Book Review: Mitja Vachedin ‘Angels speak Russian’

November 21, 2017

Mitja Vachedin was born in 1982 in today’s St Petersburg. He spent the first twenty years of his life in communist, and then the following capitalist Russia, until he moved to Germany where he went on to study political science, Slavic studies and script writing.

‘Angels speak Russian is his debut novel in the German language.

Mitja has great talent for both prose and script writing. As soon as the novel begins, one feels immediately projected into the novel’s mise en scène as well as in the poetry conjured through the thoughts and feelings of the protagonist.

I especially love the mixture of humor and tragedy, a mixture which reminds me of a number of Kusturica movies. For me, it’s typically East European literary form where one can’t quite figure out the source the tear welling in the corner of your eye is actually coming from: happiness or sadness, or perhaps both?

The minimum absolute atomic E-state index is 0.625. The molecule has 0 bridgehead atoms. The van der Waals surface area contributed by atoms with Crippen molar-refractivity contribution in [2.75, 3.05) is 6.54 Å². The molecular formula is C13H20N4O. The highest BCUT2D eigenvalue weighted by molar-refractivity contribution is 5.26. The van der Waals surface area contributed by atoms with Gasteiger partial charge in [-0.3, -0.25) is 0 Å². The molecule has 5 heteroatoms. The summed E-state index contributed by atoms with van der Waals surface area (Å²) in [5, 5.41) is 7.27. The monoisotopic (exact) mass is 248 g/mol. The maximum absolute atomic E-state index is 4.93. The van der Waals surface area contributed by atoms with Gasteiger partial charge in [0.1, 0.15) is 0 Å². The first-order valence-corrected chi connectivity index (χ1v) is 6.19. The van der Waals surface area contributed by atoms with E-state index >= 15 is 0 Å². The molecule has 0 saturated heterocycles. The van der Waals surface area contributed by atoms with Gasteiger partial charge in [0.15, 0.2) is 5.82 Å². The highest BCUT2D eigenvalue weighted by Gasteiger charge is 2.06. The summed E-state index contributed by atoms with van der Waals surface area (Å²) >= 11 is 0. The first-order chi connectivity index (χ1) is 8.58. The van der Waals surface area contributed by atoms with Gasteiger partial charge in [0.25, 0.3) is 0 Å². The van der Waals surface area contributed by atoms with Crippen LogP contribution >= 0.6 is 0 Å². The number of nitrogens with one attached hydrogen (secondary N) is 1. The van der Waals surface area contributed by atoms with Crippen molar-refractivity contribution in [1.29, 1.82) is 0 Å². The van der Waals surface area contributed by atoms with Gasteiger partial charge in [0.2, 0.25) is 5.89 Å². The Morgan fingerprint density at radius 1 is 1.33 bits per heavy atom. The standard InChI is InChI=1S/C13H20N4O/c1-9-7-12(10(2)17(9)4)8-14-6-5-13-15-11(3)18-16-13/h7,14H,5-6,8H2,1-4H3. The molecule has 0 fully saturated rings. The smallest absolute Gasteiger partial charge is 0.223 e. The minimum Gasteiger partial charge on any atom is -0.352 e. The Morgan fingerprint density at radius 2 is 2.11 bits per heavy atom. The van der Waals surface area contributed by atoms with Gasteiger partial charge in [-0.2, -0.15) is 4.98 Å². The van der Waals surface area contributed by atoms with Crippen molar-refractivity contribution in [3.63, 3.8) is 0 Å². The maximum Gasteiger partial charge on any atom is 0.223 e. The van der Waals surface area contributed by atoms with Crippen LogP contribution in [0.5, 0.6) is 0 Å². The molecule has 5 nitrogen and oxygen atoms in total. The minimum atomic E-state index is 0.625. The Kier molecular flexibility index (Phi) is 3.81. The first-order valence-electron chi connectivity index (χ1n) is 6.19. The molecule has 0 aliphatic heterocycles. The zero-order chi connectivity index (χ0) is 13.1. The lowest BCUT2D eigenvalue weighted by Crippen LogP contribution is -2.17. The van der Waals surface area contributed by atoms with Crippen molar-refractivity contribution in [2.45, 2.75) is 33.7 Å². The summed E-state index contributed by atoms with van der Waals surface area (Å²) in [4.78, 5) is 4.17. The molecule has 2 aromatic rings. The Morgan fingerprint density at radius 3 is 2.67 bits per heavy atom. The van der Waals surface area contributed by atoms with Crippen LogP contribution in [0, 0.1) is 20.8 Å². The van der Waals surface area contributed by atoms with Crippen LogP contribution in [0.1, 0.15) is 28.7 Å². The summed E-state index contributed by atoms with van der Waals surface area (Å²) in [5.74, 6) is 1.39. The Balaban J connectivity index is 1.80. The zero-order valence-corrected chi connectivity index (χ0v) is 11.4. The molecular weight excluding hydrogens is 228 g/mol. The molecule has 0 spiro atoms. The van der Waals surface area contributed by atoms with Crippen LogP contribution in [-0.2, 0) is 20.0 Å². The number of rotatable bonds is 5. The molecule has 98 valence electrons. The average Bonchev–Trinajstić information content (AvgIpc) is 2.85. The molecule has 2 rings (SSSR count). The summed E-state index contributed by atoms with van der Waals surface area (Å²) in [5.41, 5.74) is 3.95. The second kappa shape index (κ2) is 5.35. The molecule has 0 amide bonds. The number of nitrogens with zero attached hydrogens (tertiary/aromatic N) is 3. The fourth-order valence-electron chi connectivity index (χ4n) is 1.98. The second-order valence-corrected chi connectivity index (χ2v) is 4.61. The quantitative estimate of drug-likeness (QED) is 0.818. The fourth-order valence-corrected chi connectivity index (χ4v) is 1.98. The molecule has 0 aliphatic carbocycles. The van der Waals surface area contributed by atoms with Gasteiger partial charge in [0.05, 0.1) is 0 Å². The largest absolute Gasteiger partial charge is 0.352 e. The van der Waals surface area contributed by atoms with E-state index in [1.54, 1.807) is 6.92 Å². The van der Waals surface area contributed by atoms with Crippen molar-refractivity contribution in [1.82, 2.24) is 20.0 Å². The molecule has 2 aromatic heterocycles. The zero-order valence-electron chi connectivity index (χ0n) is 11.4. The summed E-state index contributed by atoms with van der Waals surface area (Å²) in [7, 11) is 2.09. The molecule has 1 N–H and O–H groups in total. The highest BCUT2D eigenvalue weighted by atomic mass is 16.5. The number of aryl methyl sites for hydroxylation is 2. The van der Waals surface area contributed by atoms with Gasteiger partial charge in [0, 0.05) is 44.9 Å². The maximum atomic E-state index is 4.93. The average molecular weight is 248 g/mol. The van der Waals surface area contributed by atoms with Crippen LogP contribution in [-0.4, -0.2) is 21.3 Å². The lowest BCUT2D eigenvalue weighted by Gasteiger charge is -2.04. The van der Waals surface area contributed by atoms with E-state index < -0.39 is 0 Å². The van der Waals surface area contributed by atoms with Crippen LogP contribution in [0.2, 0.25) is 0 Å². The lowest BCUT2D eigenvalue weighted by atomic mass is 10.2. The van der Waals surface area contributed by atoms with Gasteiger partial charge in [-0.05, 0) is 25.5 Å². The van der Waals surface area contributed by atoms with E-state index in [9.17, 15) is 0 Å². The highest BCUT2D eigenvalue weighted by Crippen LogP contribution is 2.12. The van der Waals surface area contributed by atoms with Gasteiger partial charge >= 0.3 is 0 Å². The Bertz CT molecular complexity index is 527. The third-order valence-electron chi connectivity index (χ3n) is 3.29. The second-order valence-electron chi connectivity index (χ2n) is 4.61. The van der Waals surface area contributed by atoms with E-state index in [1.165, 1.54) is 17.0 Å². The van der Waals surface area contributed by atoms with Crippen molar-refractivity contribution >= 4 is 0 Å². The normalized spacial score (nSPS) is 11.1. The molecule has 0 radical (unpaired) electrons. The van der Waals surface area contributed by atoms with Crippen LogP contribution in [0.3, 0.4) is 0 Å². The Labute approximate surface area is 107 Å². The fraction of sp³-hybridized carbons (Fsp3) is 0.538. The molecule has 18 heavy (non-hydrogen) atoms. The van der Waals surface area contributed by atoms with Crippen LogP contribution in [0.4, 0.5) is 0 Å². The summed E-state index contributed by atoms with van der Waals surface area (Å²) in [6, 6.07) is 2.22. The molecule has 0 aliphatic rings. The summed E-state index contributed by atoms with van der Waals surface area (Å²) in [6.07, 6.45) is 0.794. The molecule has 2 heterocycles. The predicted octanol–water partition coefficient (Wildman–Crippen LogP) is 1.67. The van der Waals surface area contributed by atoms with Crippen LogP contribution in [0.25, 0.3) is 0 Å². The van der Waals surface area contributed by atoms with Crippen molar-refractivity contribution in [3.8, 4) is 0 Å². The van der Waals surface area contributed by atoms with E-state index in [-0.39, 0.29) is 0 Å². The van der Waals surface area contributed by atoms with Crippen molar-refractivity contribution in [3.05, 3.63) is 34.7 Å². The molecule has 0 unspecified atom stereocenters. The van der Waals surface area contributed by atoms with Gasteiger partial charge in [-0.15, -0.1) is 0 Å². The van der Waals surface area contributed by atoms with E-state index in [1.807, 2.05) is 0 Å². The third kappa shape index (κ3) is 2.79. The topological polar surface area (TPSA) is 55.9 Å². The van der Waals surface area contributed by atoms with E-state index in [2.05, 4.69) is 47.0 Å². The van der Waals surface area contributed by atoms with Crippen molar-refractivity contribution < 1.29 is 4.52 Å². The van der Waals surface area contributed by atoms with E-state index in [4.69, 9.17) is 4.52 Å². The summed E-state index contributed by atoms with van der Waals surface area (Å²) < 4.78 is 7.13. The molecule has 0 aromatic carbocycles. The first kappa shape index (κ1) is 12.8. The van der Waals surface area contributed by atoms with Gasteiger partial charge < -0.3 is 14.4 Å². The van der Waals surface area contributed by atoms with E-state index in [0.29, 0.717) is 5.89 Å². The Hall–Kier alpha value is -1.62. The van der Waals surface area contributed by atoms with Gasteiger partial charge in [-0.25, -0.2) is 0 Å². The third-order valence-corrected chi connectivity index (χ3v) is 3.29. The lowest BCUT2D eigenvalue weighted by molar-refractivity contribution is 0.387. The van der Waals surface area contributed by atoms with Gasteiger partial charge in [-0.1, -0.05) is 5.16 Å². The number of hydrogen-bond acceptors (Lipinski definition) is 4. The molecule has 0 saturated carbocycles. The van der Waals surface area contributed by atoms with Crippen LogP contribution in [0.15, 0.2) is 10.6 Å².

Another polarity present is Mitja’s continuous oscillation between the Eastern and the Western world. Very understandable for me as a German with East European origins, until I myself decided to be part of the one and the other simultaneously.

The book left me with a sensation of melancholy. Not as a negative mood, but rather a beautiful sense of emotional depth, just as deep as the Russian snow in front of Mitja’s Babuschka house.


*Text written by guest author Anna Fudala.
** Photo by Bea Grundheber.

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